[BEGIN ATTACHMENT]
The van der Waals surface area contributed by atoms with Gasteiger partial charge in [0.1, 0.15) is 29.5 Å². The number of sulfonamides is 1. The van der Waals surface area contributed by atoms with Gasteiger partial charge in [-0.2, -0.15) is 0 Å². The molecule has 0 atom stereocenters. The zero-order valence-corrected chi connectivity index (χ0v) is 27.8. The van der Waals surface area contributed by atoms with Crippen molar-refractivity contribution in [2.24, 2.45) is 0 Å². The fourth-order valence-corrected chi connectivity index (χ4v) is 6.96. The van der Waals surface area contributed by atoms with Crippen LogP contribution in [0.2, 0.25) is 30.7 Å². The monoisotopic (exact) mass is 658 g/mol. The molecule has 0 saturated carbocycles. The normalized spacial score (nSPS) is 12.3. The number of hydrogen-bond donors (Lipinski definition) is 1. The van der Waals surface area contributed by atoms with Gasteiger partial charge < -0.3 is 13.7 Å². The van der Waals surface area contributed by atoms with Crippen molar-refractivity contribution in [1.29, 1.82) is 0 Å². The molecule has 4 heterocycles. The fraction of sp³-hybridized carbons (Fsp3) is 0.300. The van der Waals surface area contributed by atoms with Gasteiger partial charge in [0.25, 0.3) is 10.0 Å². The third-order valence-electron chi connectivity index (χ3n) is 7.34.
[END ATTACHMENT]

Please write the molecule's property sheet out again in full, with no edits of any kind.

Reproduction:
The van der Waals surface area contributed by atoms with Gasteiger partial charge in [0.1, 0.15) is 29.5 Å². The number of sulfonamides is 1. The van der Waals surface area contributed by atoms with Gasteiger partial charge in [-0.2, -0.15) is 0 Å². The molecule has 0 atom stereocenters. The zero-order valence-corrected chi connectivity index (χ0v) is 27.8. The van der Waals surface area contributed by atoms with Crippen molar-refractivity contribution in [2.24, 2.45) is 0 Å². The fourth-order valence-corrected chi connectivity index (χ4v) is 6.96. The van der Waals surface area contributed by atoms with Crippen LogP contribution in [0.2, 0.25) is 30.7 Å². The monoisotopic (exact) mass is 658 g/mol. The molecule has 0 saturated carbocycles. The normalized spacial score (nSPS) is 12.3. The number of hydrogen-bond donors (Lipinski definition) is 1. The van der Waals surface area contributed by atoms with Gasteiger partial charge < -0.3 is 13.7 Å². The van der Waals surface area contributed by atoms with Crippen molar-refractivity contribution in [1.29, 1.82) is 0 Å². The molecule has 4 heterocycles. The fraction of sp³-hybridized carbons (Fsp3) is 0.300. The van der Waals surface area contributed by atoms with Gasteiger partial charge in [0.25, 0.3) is 10.0 Å². The third-order valence-electron chi connectivity index (χ3n) is 7.34.